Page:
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Special counsel urges sheriff to ban the ‘cancer’ of deputy gangs

After dozens of interviews and seven public hearings, Special Counsel for the Civilian Oversight Commission has released a 70-page report condemning the “cancer” of violent gang deputies and urging Los Angeles County Sheriff Robert Luna to draft a policy that officially bans the secret groups.

“They create rituals that value violence, such as recording all shootings involving deputies in an official book, celebrating with ‘shooting parties’ and allowing deputies who have shot a member of the community to add embellishments to their communal gang tattoos,” de special council team wrote this week.

The Sheriff’s Department has long faced allegations about violent groups of infected deputies trampled on certain stations, and the new report both supports some of the most disturbing claims about them and calls on those who could have done more to remedy the problem. unloading – including the deputy union, district attorney, and the district attorney’s office.

While the union – formally known as the Assn. for Los Angeles deputy sheriffs — has rendered the special prosecutor’s investigation “impeded,” the report alleges that the district attorney “did not provide meaningful assistance” in eliminating the problematic groups, and the district attorney’s office has failed to require the department to release the names of known “gang” members who testify as witnesses in criminal trials.

The district attorney did not immediately comment on the report, but a spokeswoman for the district attorney said the office is “taking the allegations about gang deputies “seriously.”

“We appreciate the report because it is well received,” spokeswoman Tiffiny Blacknell said in an emailed statement. “We agree with the recommendation that LASD implement a procedure to notify the district attorney if they have information that a deputy sheriff testifying as a witness is a member of a deputy gang.”

And Richard Pippin, the union’s vice president, said in a statement that “We disagree with the committee’s mischaracterization of ALADS’s position on these issues,” adding that the organization “does not condone conduct that unlawfully or intentionally violates the standards of modern professional policing.”

He also said the union has a legal obligation to defend and represent its members, but the organization still believes there is a way to work together “to achieve common goals without infringing on anyone’s rights.”

In addition to pushing for a new policy against gangs and creating an improved reporting process to notify prosecutors, the report outlined more than two dozen other recommendations to address the long-standing problem, including firing captains who not support anti-gangs. policies and requiring delegates to hide gang-related tattoos at work.

Luna didn’t immediately promise to follow up on any of the recommendations, but in a statement Thursday, he highlighted changes he’s already made, such as creating a new office to “wipe out vicarious gangs.”

“I have been chosen to bring new leadership and responsibility to this department,” he wrote. “We look forward to working with the Civilian Oversight Commission and the Inspector General in the future.”

Many of the findings described in the report are not new, but the detailed account adds to the growing understanding of how vicarious subgroups work and how they affect the department.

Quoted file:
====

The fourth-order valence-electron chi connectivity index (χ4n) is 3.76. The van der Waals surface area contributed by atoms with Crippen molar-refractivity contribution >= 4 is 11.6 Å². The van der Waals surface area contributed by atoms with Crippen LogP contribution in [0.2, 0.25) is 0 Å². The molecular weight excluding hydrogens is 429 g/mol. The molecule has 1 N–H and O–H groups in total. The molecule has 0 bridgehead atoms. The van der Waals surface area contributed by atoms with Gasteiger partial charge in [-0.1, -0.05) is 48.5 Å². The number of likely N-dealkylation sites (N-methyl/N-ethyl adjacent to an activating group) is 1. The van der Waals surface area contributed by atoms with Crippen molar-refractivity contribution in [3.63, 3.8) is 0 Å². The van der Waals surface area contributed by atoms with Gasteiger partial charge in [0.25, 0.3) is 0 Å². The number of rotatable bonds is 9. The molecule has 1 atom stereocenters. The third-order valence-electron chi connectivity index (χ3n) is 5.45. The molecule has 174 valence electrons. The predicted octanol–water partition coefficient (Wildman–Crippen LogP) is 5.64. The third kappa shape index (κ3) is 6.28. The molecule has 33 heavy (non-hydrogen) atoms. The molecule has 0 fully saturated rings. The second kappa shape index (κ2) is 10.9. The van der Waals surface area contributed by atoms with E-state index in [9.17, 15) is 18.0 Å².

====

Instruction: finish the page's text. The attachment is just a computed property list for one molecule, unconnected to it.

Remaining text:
The report found that at least half a dozen “gangs” or “cliques” are still active, including the Executioners, the Banditos, the Regulators, the Spartans, the Gladiators, the Cowboys and the Reapers – and new groups may be forming when some members retire. And, the report noted, “there is some evidence that sub-cliques are re-emerging in Los Angeles County jails as the 4000 Boys.”

The report comes nearly a year after the Civilian Oversight Commission officially launched its independent investigation into gang gangs. The objectives were to find out what groups still existed within the department, assess whether existing department policies had been effective in combating them, and make recommendations to eradicate them.

“The sheriff has repeatedly challenged anyone to come up with evidence of gang deputies, and it is our intention to conduct a fully independent investigation,” Sean Kennedy, the commission’s chairman, told The Times last year, referring to to then-sheriff Alex Villanueva. “This problem has been languishing for over 50 years.”

The former sheriff repeatedly downplayed or denied the existence of “gangs” within the department, and when the independent investigation was announced — ahead of the 2022 primary — he called it a “fishing expedition” and “political theater.”

Villanueva did not immediately respond to a request for comment.

Yet the groups have been the subject of repeated probes, reports and lawsuits. More than a decade ago, the Board of Trustees established the Citizens’ Commission on Jail Violence to investigate longstanding allegations of deputies assaulting and beating inmates in the county jails.

After the panel identified deputy groups as one of the contributors to the ongoing abuse behind bars, the county established the current oversight committee in 2016 — following multiple federal charges against deputies and former sheriff, Lee Baca.

In 2021, the county commissioned an independent study by Rand Corp., which found that more than 15% of delegates and supervisors who responded to an anonymous survey had been invited to join a “gang” in the past five years to close.

And last year — the same week the Oversight Commission announced the Special Prosecutor’s investigation — Inspector General Max Huntsman written a letter telling the former sheriff that his investigators had identified more than 40 suspected gang members in the sheriff’s department, including 30 alleged executioners and 11 alleged banditos.